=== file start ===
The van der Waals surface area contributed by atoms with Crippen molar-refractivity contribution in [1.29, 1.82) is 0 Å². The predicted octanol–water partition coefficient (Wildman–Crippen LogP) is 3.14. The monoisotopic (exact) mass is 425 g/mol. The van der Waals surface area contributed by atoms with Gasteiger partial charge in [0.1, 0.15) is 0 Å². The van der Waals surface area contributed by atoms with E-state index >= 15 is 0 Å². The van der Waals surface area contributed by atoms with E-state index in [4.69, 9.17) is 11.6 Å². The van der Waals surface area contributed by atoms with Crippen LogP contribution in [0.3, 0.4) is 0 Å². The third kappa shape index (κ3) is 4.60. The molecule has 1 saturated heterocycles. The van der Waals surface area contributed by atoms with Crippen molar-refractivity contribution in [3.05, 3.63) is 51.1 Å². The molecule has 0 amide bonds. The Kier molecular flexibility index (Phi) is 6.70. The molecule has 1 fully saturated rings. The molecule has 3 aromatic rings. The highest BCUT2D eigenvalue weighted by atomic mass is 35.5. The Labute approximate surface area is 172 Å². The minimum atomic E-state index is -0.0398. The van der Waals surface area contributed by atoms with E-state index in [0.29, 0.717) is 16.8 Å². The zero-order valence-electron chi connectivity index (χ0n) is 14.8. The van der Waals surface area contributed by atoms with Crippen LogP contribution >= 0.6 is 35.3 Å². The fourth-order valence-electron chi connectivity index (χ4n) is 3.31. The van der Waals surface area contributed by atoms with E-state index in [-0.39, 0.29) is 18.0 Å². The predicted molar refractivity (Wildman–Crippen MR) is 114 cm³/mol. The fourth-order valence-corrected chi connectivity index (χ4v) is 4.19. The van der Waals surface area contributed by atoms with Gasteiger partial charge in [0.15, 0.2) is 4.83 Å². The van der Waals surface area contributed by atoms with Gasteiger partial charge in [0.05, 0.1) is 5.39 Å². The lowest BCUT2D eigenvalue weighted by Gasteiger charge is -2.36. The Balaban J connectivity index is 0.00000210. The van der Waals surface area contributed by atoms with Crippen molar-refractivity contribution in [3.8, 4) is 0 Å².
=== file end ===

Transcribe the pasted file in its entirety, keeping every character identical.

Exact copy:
The van der Waals surface area contributed by atoms with Crippen molar-refractivity contribution in [1.29, 1.82) is 0 Å². The predicted octanol–water partition coefficient (Wildman–Crippen LogP) is 3.14. The monoisotopic (exact) mass is 425 g/mol. The van der Waals surface area contributed by atoms with Gasteiger partial charge in [0.1, 0.15) is 0 Å². The van der Waals surface area contributed by atoms with E-state index >= 15 is 0 Å². The van der Waals surface area contributed by atoms with E-state index in [4.69, 9.17) is 11.6 Å². The van der Waals surface area contributed by atoms with Crippen LogP contribution in [0.3, 0.4) is 0 Å². The third kappa shape index (κ3) is 4.60. The molecule has 1 saturated heterocycles. The van der Waals surface area contributed by atoms with Crippen molar-refractivity contribution in [3.05, 3.63) is 51.1 Å². The molecule has 0 amide bonds. The Kier molecular flexibility index (Phi) is 6.70. The molecule has 1 fully saturated rings. The molecule has 3 aromatic rings. The highest BCUT2D eigenvalue weighted by atomic mass is 35.5. The Labute approximate surface area is 172 Å². The minimum atomic E-state index is -0.0398. The van der Waals surface area contributed by atoms with E-state index in [0.29, 0.717) is 16.8 Å². The zero-order valence-electron chi connectivity index (χ0n) is 14.8. The van der Waals surface area contributed by atoms with Crippen LogP contribution >= 0.6 is 35.3 Å². The fourth-order valence-electron chi connectivity index (χ4n) is 3.31. The van der Waals surface area contributed by atoms with E-state index in [-0.39, 0.29) is 18.0 Å². The predicted molar refractivity (Wildman–Crippen MR) is 114 cm³/mol. The fourth-order valence-corrected chi connectivity index (χ4v) is 4.19. The van der Waals surface area contributed by atoms with Gasteiger partial charge in [0.15, 0.2) is 4.83 Å². The van der Waals surface area contributed by atoms with Gasteiger partial charge in [0.05, 0.1) is 5.39 Å². The lowest BCUT2D eigenvalue weighted by Gasteiger charge is -2.36. The Balaban J connectivity index is 0.00000210. The van der Waals surface area contributed by atoms with Crippen molar-refractivity contribution in [3.8, 4) is 0 Å².